As the UAE opens its doors to the world for the start of EXPO Dubai 2020, the Passport Index Q4 report revealed the UAE passport’s triumph back up to 1st place in addition to a 14.8% cumulative increase in the World Openness Score (WOS).
While the aftermath of the COVID-19 pandemic continues to affect travel and mobility worldwide, the increasing WOS is testament to many countries pushing the boundaries and taking the lead to see the world open once again. The last quarter alone measured an impressive 5% increase in WOS, with an 89 average global Mobility Score (MS) across all 199 states, based on a total of visa-free or visa-on-arrival access.
2020 was the year of lost travel plans, prompting many to think that 2021 would be the year that makes up for it. Through the magnitude of global participants and spectators attending the EXPO 2020, the UAE has broken the ice to reignite safe tourism and travel for the next era of mobility. In July 2021, Bloomberg’s COVID-19 tracking data reported that the UAE was the most vaccinated country in the world, with over 73.8% of its population fully vaccinated.
And remarkably, this year the UAE has not one — but two powerful passports. Providing access to 191 countries, the new yellow EXPO 2020 Passport gives viewers and guests a look into a borderless world. Dubbed ‘the World’s Greatest Show’, the UAE opened its doors on October 1st, 2021 and is expected to welcome 25 million people to Dubai over the next six months.
The Passport Index has become the ultimate tool in benchmarking the state of global mobility moving forward from the pandemic. Basing its Mobility Scores on the number of visa-free and visa-on-arrival, it also notes all COVID-related restrictions that change day-to-day. This real-time resource has become essential in allowing travelers and governments to access the most up to date information on global mobility.
Q4’s Top Performers Revealed
While European passports continue to lead in the global rankings, Australia and South Korea (MS 144) both improved their mobility score going into Q4, moving into joint second place, along with Germany and Spain. The UK, Canada, and the US, (MS 142) rank in joint 5th place, and Singapore (MS 141) in 6th place were the only other non-European passports in the Passport Index’s Top 10 Global Ranking Passports.
“Starting Q4 with a 14.8% increase in global mobility shows that the world is slowly opening up once again, but it is also important to note that we are still only at mobility levels that were first achieved six years ago, so the aftermath of the global shutdown is still very much in play,” comments Armand Arton, President of Arton Capital and the creator of the Passport Index.
More than just a simple ranking tool, the Passport Index’s data can reflect the temporary and often disruptive geo-political or pandemic-related travel restrictions in real-time. In addition, the Index’s ability to offer insights across a number of socio-political influencers means that many foreign ministries around the world are able to use the platform to analyze and compare their policies with others.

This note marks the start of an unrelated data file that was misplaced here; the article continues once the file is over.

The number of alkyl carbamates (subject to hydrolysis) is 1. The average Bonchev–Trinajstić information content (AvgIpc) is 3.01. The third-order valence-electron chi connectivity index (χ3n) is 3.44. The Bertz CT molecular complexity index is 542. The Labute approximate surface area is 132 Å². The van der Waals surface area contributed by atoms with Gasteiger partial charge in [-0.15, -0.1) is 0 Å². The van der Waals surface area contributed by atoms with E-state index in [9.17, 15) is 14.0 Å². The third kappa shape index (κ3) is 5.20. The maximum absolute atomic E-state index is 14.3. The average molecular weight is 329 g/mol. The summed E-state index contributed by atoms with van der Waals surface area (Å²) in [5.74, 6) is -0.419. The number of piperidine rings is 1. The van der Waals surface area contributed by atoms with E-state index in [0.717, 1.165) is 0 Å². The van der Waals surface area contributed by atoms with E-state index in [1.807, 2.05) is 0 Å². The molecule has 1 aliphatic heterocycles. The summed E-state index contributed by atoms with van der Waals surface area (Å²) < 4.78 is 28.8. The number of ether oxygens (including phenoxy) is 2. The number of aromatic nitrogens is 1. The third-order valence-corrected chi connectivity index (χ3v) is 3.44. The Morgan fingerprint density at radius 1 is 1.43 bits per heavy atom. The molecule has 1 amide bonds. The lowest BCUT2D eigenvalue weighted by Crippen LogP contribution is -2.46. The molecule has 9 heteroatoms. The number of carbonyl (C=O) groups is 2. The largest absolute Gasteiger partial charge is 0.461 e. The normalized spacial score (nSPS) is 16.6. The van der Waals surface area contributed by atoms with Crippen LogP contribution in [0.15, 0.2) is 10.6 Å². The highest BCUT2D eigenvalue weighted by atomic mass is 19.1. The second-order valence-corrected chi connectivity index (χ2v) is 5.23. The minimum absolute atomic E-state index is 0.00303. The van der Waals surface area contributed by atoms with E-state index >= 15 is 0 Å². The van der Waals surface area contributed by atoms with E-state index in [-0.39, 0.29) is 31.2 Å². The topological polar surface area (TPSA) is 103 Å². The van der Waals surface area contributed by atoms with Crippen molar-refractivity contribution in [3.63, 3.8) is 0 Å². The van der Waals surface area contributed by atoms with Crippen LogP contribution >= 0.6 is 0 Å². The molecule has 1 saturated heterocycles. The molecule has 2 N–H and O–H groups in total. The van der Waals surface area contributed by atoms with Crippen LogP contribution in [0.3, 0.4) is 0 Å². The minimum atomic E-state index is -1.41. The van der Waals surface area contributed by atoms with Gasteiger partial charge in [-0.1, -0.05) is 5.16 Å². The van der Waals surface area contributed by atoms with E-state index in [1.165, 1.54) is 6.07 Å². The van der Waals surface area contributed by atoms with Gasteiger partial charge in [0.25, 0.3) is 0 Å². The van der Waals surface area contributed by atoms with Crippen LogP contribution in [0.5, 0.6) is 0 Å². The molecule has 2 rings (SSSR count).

“Thinking global has become the foundation for growth and sustainability for many nations across the world and it is fascinating to witness the global shift of human mobility and migration translated into numbers with the Passport Index. This is only the start of what we can share with the world in the coming years,” said Hrant Boghossian, VP of Marketing for Arton Capital, the inventors of the Passport Index.
GCC: The UAE was the biggest climber across Q3 2021, moving up four places to the number one spot. However, over the last quarter, other GCC nations have seen a decrease in numbers. Bahrain down seven places to 52nd (MS 80), Kuwait down eight to 50th (MS 85), Oman down seven to 56th (MS 75), Qatar down seven to 47th (MS 91), and Saudi Arabia down five in 55th place (MS 76).
Europe: Within the EU —Germany, Finland, Austria, Luxembourg, Spain, and Italy were the highest ranked on mobility (MS 144), all in joint 3rd place alongside non-EU countries like South Korea, Australia, and Switzerland. The most improved EU passport over the first three quarters was Malta (+12 places/ranked 5th) with Italy, Hungary, Czech Republic, among others, each climbing 11 places in their respective rankings, since January 2021.
Outside of the EU, the biggest moves in passport rankings since the beginning of the year were for Ukraine, up 37 places (MS 124/Ranked 19th), Moldova up 34 places (MS 103/Ranked 36th) and Albania, up 15 places to (MS 100/Ranked 39th). The UK (MS 142) and Norway (MS 139) – remain in joint 5th and joint 6th place over Q3, but down one and three places respectively from the start of 2021.
The Americas: While the US and Canada (MS 142/ranked 5th) continue to climb the rankings after last year’s drop, Mexico dropped four spots to 24th over the last three months. In South America, Brazil is currently the highest ranked globally (MS 127/16th), having climbed 5 places in the first three quarters, the highest climber on the continent was Colombia, up 18 places into 38th position.
Africa: With many travel restrictions still in play across the African continent, movement and mobility either remain stagnant or have dropped several places since the start of the year. The only improved MS isn’t even on continental mainland; the Seychelles (MS 111) in 29th position who has maintained its improved ranking since the start of last quarter.
Asia: Maintaining their positions from last quarter, South Korea was the highest ranked Asian country in 3rd place (MS 144), while Japan held in 6th place (MS 141). China, the world’s second largest economy, has dropped 11 places (63rd) with a below world average MS of 65. India is up 11 places since the start of year (72nd) with an MS of 56, but one of the biggest gainers in Asia, for 2021, remains the Kingdom of Brunei, up 94 places over the first three quarters in 22nd place.